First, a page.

Piercing, like tattooing, is just one of today’s popular forms of “body art” and self-expression.
Piercing may seem daring, cool and totally safe, because some celebrities use it to flaunt their particular style or attitude. But piercing the tongue, lips, cheeks or uvula (the tiny tissue that hangs at the back of the throat) is not as safe as some would have you believe.
That’s because the mouth’s moist environment—home to huge amounts of breeding bacteria—is an ideal place for infection.
An oral piercing can interfere with speech, chewing or swallowing. That may seem like a mere inconvenience until you consider that it may also cause:
- Excessive drooling (Something you won’t see in hip fashion magazines!)
- Infection, pain and swelling
- Chipped or cracked teeth
- Injuries to the gums
- Damage to fillings
- Increased saliva flow
- Hypersensitivity to metals
- Scar tissue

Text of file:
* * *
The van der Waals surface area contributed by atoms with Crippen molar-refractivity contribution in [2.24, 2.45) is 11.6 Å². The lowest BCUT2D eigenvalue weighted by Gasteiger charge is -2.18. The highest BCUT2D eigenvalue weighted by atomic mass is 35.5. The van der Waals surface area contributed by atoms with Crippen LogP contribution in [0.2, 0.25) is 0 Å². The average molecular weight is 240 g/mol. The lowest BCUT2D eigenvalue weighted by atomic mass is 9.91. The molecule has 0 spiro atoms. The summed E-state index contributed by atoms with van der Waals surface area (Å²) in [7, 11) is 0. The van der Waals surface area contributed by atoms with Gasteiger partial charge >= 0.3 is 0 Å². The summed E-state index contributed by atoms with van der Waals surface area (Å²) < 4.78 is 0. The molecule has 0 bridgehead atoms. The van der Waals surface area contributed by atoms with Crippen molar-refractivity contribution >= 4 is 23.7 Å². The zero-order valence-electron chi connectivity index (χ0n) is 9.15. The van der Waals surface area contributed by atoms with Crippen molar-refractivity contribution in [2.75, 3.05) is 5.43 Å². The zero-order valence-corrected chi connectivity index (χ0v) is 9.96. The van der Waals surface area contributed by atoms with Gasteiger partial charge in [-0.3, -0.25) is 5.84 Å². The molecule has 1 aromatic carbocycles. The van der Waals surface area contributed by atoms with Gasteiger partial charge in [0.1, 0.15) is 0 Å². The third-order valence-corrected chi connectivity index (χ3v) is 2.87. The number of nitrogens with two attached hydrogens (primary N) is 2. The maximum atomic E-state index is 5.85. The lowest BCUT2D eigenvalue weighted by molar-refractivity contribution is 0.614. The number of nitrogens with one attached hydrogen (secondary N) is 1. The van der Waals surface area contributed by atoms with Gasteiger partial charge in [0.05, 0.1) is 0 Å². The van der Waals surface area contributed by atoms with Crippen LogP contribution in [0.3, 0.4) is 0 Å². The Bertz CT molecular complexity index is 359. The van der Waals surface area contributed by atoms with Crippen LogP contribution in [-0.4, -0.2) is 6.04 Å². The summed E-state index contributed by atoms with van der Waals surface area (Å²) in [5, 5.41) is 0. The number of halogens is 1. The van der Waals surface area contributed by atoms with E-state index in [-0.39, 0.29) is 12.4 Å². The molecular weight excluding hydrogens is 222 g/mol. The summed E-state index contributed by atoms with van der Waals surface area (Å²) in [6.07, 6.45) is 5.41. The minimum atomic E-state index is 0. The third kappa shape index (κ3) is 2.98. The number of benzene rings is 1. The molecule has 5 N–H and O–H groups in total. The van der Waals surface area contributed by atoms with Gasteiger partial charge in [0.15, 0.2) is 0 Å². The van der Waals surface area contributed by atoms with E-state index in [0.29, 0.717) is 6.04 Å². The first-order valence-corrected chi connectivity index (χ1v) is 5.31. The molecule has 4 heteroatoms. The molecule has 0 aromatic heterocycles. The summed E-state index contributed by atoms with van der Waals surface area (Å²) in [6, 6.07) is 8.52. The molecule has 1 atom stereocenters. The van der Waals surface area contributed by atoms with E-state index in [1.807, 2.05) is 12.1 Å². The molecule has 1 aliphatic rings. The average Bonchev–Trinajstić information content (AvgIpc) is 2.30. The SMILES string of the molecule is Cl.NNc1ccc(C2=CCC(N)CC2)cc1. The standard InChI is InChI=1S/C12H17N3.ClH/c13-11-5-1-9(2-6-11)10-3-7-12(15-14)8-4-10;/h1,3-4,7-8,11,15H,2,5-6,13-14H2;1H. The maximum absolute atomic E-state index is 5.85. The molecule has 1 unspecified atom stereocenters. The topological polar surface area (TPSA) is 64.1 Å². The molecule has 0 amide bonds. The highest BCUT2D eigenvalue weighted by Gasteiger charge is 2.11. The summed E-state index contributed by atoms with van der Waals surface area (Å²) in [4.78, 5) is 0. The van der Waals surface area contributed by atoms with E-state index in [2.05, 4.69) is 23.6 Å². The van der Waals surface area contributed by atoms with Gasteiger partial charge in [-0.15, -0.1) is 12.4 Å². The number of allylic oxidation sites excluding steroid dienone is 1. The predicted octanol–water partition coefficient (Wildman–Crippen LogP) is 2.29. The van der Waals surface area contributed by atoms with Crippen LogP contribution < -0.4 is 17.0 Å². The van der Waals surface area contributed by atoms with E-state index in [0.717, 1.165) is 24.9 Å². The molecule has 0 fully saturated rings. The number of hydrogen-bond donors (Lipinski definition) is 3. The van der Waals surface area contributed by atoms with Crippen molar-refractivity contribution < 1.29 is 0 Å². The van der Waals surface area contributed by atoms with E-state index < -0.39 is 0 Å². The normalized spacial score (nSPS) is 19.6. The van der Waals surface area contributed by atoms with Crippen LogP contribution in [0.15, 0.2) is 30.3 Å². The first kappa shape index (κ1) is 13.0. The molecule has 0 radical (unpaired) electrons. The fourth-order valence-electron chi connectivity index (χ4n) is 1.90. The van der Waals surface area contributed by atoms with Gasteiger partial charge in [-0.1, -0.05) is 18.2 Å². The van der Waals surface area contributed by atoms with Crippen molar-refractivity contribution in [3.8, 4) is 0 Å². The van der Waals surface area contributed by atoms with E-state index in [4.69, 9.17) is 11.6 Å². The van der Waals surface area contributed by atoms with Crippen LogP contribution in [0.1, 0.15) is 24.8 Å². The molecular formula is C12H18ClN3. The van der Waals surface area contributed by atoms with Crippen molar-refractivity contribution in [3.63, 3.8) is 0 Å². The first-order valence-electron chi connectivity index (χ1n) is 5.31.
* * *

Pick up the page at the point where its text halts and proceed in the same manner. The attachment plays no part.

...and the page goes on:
- Nerve damage
These harmful effects can happen during the piercing or may not even show up until long after the procedure.
An infection can quickly become life-threatening if not treated promptly. For example, oral piercing carries a potential risk of endocarditis, an inflammation of the heart valves or tissues. Bacteria can enter the bloodstream through the piercing site in the mouth and travel to the heart, where it can colonize on heart abnormalities. This is a risk for people with heart conditions and, in the worst of cases, results in death.
After a piercing, the tongue may swell. There have been reports of swelling serious enough to block the airway. And it’s very possible to puncture a nerve during a tongue piercing. If this happens, you may experience a “numb” tongue—nerve damage that is sometimes temporary, but can be permanent.
The injured nerve may affect your sense of taste, or how you move your mouth. And damage to the tongue’s blood vessels can cause serious blood loss.
In addition, piercing jewelry can sometimes cause allergic reactions. The jewelry can even get in the way of dental care by blocking X-rays.
No one should ever pierce on a whim. The piercing will be an added responsibility, requiring constant attention and upkeep. Anyone interested in oral piercing should first talk to their dentist for more information.